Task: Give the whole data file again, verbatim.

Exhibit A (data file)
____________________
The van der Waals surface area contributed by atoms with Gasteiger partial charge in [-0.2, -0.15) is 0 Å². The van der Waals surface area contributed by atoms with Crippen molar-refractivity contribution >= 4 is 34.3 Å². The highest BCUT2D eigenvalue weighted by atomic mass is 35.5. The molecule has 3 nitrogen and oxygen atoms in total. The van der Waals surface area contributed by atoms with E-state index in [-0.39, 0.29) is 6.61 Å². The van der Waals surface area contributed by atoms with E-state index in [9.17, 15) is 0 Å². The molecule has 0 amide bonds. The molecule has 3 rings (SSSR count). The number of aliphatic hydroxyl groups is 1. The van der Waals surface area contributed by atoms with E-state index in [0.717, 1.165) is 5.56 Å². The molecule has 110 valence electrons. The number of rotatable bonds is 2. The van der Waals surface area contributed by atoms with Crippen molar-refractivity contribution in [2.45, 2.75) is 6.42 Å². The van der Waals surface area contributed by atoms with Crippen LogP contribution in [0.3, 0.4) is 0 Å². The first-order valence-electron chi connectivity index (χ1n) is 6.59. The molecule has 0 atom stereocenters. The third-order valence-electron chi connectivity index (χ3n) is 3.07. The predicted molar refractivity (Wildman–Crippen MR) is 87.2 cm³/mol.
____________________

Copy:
The van der Waals surface area contributed by atoms with Gasteiger partial charge in [-0.2, -0.15) is 0 Å². The van der Waals surface area contributed by atoms with Crippen molar-refractivity contribution >= 4 is 34.3 Å². The highest BCUT2D eigenvalue weighted by atomic mass is 35.5. The molecule has 3 nitrogen and oxygen atoms in total. The van der Waals surface area contributed by atoms with E-state index in [-0.39, 0.29) is 6.61 Å². The van der Waals surface area contributed by atoms with E-state index in [9.17, 15) is 0 Å². The molecule has 0 amide bonds. The molecule has 3 rings (SSSR count). The number of aliphatic hydroxyl groups is 1. The van der Waals surface area contributed by atoms with E-state index in [0.717, 1.165) is 5.56 Å². The molecule has 110 valence electrons. The number of rotatable bonds is 2. The van der Waals surface area contributed by atoms with Crippen molar-refractivity contribution in [2.45, 2.75) is 6.42 Å². The van der Waals surface area contributed by atoms with Crippen LogP contribution in [0.3, 0.4) is 0 Å². The first-order valence-electron chi connectivity index (χ1n) is 6.59. The molecule has 0 atom stereocenters. The third-order valence-electron chi connectivity index (χ3n) is 3.07. The predicted molar refractivity (Wildman–Crippen MR) is 87.2 cm³/mol.